Growth Trends for Related Jobs
Brain Doctors Are Experts in the Central Nervous System
As a parent, few things are more frightening than your child suffering a head injury. A neurologist is part of the health care team who will respond if such an event were to happen. A neurologist is a medical doctor specializing in the diagnosis and treatment of diseases and injuries of the nervous system, including the brain and spinal cord.
Neurologists treat patients with brain injuries, such as concussions, and conditions such as epilepsy, stroke, multiple sclerosis, myasthenia gravis, Alzheimer’s disease, Parkinson’s disease, sleep disorders, meningitis, inflammatory and autoimmune disorders, and migraines and cluster headaches. Some neurologists may limit their practice to a sub-specialty such as pediatrics (children) or geriatrics (the elderly). Neurologists perform various diagnostic tests and interpret the results to develop a treatment plan. They work with primary care physicians and other health care professionals when treating patients. Since they do not perform surgery, they refer patients to neurosurgeons as necessary.
Neurology is a specialty that requires a minimum of four years of additional training beyond medical school. After obtaining a license to practice medicine, physicians must complete a one-year residency in internal medicine and a three-year residency in neurology. Residency programs typically combine lecture with supervised clinical practice.
The first step toward medical school and a career as a neurologist is a bachelor’s degree, preferably in one of the life sciences, chemistry, physics or mathematics. Medical school admissions are competitive, and some successful applicants have advanced degrees. Most students admitted to medical school have a grade-point average of 3.65 or higher (out of 4.0), strong letters of recommendation, and a score of at least 508 on the Medical College Admissions Test (MCAT), a required exam usually taken in the third year of undergraduate studies.
Following completion of medical school and a neurology residency, neurologists must obtain a license from their state medical board. Certification by the American Board of Psychiatry and Neurology is not required for practice, but it’s a highly desirable credential that attests to the doctor’s training and expertise. Board certification can open the door to more opportunities and may be required by some hospitals or employers.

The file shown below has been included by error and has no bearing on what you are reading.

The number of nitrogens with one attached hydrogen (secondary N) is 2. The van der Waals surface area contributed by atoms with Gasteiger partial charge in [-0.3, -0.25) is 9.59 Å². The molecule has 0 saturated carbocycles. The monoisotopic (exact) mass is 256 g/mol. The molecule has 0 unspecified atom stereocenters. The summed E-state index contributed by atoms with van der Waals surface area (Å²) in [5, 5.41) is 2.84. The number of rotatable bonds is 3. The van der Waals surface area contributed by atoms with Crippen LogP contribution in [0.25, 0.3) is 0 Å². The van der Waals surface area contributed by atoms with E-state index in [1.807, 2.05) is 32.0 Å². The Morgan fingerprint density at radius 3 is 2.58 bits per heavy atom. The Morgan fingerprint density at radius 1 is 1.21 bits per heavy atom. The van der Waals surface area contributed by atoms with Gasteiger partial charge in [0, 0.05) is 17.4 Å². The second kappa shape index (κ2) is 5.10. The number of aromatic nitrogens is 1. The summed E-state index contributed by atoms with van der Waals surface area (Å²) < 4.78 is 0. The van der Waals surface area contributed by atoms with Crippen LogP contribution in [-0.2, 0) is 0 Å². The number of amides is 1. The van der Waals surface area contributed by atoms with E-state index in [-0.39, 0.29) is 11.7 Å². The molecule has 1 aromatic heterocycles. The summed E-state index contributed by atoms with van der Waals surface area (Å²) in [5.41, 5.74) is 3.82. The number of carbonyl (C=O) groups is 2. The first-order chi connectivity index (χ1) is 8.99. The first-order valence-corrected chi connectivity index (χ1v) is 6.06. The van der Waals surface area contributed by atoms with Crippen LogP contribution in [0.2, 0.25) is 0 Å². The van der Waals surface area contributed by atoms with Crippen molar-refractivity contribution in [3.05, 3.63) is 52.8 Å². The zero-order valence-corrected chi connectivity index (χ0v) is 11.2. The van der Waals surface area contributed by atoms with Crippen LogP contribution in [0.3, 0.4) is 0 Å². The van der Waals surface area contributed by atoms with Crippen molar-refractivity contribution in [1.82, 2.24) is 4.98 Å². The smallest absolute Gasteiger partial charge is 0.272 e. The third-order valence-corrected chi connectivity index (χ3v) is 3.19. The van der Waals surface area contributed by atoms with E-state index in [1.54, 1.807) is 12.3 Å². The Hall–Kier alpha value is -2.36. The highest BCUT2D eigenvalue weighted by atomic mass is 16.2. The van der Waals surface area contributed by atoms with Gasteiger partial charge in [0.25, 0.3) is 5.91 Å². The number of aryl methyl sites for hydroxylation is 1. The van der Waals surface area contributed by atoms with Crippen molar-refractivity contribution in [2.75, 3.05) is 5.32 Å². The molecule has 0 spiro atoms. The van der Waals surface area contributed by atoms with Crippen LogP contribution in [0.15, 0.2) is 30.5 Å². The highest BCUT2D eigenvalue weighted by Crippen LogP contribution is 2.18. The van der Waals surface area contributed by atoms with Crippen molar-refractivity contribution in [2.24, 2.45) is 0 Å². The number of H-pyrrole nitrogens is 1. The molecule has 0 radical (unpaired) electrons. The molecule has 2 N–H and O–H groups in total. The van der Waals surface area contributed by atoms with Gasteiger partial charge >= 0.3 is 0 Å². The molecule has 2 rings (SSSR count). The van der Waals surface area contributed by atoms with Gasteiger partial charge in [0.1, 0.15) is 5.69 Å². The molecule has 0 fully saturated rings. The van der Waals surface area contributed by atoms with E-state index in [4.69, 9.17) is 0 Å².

Continuing education is required to stay abreast of the latest medical research and practice, and it’s necessary to maintain board certification. Lectures and conferences are offered through medical schools, large health care facilities and professional organizations.
About the Industry
Most neurologists work in an outpatient setting and see patients during regular business hours. Few neurologists work nights or weekends or are required to be on-call. They see acute patients who need treatment on a short-term basis as well as chronic patients, such as sufferers of epilepsy or Amyotrophic lateral sclerosis (ALS), also known as Lou Gehrig’s disease, who need monitoring and care on a long-term basis. Neurologists consult with physicians in other specialties. Some may teach in medical schools as lecturers and clinical supervisors. Regular hours mean that neurologists enjoy a better balance of work and family life than physicians practicing some other specialties.
Years of Experience
Geographic location, board certification and type of specialty typically influence level of pay. The median annual salary is $243,320, meaning 50 percent of neurologist earn more, and 50 percent earn less. Some typical salary ranges, based on years of experience, include:
- Less than 1 year of experience: $220,891–$238,743
- 5–6 years of experience: $223,180–$241,031
- 10–14 years of experience: $231,877–$250,909
- 20+ years of experience: $240,116–$262,292
Job Growth Trend
The U.S. Bureau of Labor Statistics projects positive job growth for all physicians, including neurologists, over the next decade. Population increase, including a greater number of aging baby boomers, will fuel the demand along with advances in diagnosis procedures and treatment of various neurological conditions.
- Healthline: What is a Neurologist?
- University of California at San Francisco: Career Information: Neurology
- The Princeton Review: What is a Good MCAT Score?
- American Board of Psychiatry and Neurology: Maintain Certification
- Health Careers: Working Life (Neurology)
- US Bureau of Labor Statistics: Physicians and Surgeons
Denise Dayton is a a freelance writer who specializes in business, education and technology. She has written for eHow.com, Library Journal, The Searcher, Bureau of Education and Research, and corporate clients.